99 Elm Problems
The most recent version of 99 Elm Problems is on Gitbook.com. Changes to Gitbook have made 99 Elm Problems less discoverable so we will update the wikibook version to the latest content. If you would like to contribute to the effort please leave a note on the discussion page.
Ninety-nine Problems, Solved in ElmEdit
Who is this book for?Edit
Elm is an easy to use pure functional programming language. These exercises give you a path to learn and practice functional idioms. The techniques demonstrated in this book apply to any functional programming language.
This book makes it easy to jump into programming, no installs required. You can code and test your solutions on https://ellie-app.com/new. Every problem has a unit test and a full program to test your solution. Many problems have multiple solutions, demonstrating different approaches to solving a problem.
Who isn’t this book for?Edit
Elm is an easy to use web development language. The problems posed in this book do not cover web specific topics. If you are comfortable with functional programming and are looking to learn how to use Elm to develop web apps and web pages, then this book is NOT for you. Try instead Evan Czaplicki’s Introduction to Elm. However there are two problems that use the Elm Architecture to handle randomness (Problem 23) and time (Problem 38).
Where to beginEdit
If you’re new to functional programming, start with the Learning Track. This will introduce you to the basic techniques of functional programming in a progression to help you learn through practice. If you just want to jump into the problems, start at Problems by Category.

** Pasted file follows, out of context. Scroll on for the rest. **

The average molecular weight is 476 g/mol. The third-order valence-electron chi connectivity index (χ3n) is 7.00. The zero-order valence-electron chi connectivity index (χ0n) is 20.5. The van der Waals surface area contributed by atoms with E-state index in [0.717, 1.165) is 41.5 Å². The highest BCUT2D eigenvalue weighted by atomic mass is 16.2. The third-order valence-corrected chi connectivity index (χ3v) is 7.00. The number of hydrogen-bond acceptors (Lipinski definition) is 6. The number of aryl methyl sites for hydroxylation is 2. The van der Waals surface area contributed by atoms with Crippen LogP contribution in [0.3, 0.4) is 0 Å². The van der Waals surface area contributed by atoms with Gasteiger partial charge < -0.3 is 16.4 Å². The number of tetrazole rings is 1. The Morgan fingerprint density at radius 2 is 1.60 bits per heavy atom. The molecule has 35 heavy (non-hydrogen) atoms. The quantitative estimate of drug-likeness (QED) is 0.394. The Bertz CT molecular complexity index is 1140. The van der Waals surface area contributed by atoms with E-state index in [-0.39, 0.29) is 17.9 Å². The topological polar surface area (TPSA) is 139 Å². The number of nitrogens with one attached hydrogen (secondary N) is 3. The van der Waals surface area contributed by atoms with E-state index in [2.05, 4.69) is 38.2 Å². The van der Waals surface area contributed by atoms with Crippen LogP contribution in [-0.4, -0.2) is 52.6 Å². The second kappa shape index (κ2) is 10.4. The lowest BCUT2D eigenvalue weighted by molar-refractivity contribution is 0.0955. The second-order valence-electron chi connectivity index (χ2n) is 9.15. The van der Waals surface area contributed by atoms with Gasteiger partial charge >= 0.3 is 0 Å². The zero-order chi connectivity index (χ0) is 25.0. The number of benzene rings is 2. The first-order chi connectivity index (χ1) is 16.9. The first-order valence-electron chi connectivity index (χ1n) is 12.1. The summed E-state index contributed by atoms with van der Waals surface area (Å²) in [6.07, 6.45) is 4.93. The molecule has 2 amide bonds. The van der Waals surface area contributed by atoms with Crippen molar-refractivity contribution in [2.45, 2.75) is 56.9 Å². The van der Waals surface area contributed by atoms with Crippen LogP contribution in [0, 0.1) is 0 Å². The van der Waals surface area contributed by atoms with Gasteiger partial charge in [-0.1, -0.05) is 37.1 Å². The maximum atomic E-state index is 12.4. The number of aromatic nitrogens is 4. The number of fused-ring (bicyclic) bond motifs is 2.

History of the 99 ProblemsEdit
These problems are adaptations for Elm from Ninety-Nine Haskell Problems, which are adaptations of Ninety-Nine Prolog Problems developed by Werner Hett. The title is more figurative than literal. There weren’t 99 problems in the original Prolog collection. A few of the original Prolog problems don’t apply to Elm. The numbering of the problems is consistent with the other collections to ease comparisons. Other adaptations include Lisp, Scala, OCaml, Python and R.
Testing your workEdit
You can compile and execute the examples online at https://ellie-app.com/new.
The Learning Track presents the problems in an order designed to learn functional programming building from the most basic idioms to more complex. These problems let you practice your skills before moving on to the next concept. Each step of the Learning Track presents a new technique and problems that you can solve with that technique.
Problems by CategoryEdit
The problems are numbered to match the original 99 Problems in Prolog.
Authors and contributorsEdit
This Wikibook has been written by: